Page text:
You walk out of the court room with a sinking feeling in the pit of your stomach. Your case just got continued for what seems like the hundredth time. It’s been dragging on for well over a year. Your divorce lawyer has doesn’t seem to care. He told you not to worry. Now you’re wondering whether a different attorney might move things along more quickly. Does it make sense to change attorneys during your divorce?
Figuring Out the Problem with Your Divorce Attorney
Before you do anything rash, it helps to identify the problem with your divorce attorney. Why are you frustrated? What exactly is the problem?
Is your case going too slowly? Are you not getting the results you expected? Are you not getting any results at all?
Maybe the problem is that you don’t know whether you are getting results or not because your divorce lawyer never talks to you. Or, maybe you think your lawyer is charging too much.
Whatever your issue is, if you want to address it effectively, you have to start by identifying it correctly.
Time for a Reality Check
After you know what the problem is, your next step is to figure out the source of the problem. Is your divorce attorney the problem? Or, is it you? (Ouch! Hang with me here. You may not want to hear this, but if you’re willing to be just a little bit self-reflective, it could save you thousands of dollars.)
The divorce system, as a whole, doesn’t work the way most people think it does. You can’t just waltz into a court room and tell the judge your story the way you would tell it to a friend in the bar.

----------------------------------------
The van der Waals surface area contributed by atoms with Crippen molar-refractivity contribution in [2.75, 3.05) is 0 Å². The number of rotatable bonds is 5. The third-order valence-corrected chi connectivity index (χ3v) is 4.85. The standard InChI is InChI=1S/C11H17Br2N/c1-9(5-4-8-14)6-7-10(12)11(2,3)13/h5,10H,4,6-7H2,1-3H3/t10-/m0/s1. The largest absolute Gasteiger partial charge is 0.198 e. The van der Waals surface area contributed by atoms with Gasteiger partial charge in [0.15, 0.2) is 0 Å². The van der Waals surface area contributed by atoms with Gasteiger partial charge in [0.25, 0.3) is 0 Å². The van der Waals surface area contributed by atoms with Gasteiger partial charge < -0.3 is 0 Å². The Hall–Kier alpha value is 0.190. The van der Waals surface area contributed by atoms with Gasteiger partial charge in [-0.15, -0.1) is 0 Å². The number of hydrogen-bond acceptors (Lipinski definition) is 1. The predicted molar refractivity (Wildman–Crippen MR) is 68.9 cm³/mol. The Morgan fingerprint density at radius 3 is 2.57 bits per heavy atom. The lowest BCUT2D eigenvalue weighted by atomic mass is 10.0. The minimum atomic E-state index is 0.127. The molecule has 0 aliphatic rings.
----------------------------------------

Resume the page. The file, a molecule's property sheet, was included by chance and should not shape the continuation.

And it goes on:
Unlike the divorce court on T.V., people rarely get to speak to the judge, and only completely uncontested cases are resolved in 30 minutes or less. Cases often take months or years to wind their way through the system. In the meantime, lawyers go to court again and again in the same case, attending countless status conferences, hearings, and pre-trial conferences.
It’s frustrating!So, when you’re trying to figure out if the problem in your divorce is your divorce lawyer, you have to start by assessing your own expectations. Is it realistic for you to have believed that your case would be done by now? Are your settlement demands out of line? Do you expect your lawyer to win every hearing?
If your expectations are unrealistic, then changing divorce attorneys is not going to solve your problem. It’s only going to cost you more money, while leaving you just as frustrated as you are now.
How Do You Know What You Don’t Know?
If you don’t know whether or not your expectations are realistic or not, go to another divorce lawyer and get a second opinion. You may have to pay for a consultation, but even if you do, it will be money well spent.
(A word of warning, though: Beware of the divorce attorney who promises you the sun, the moon, and the stars!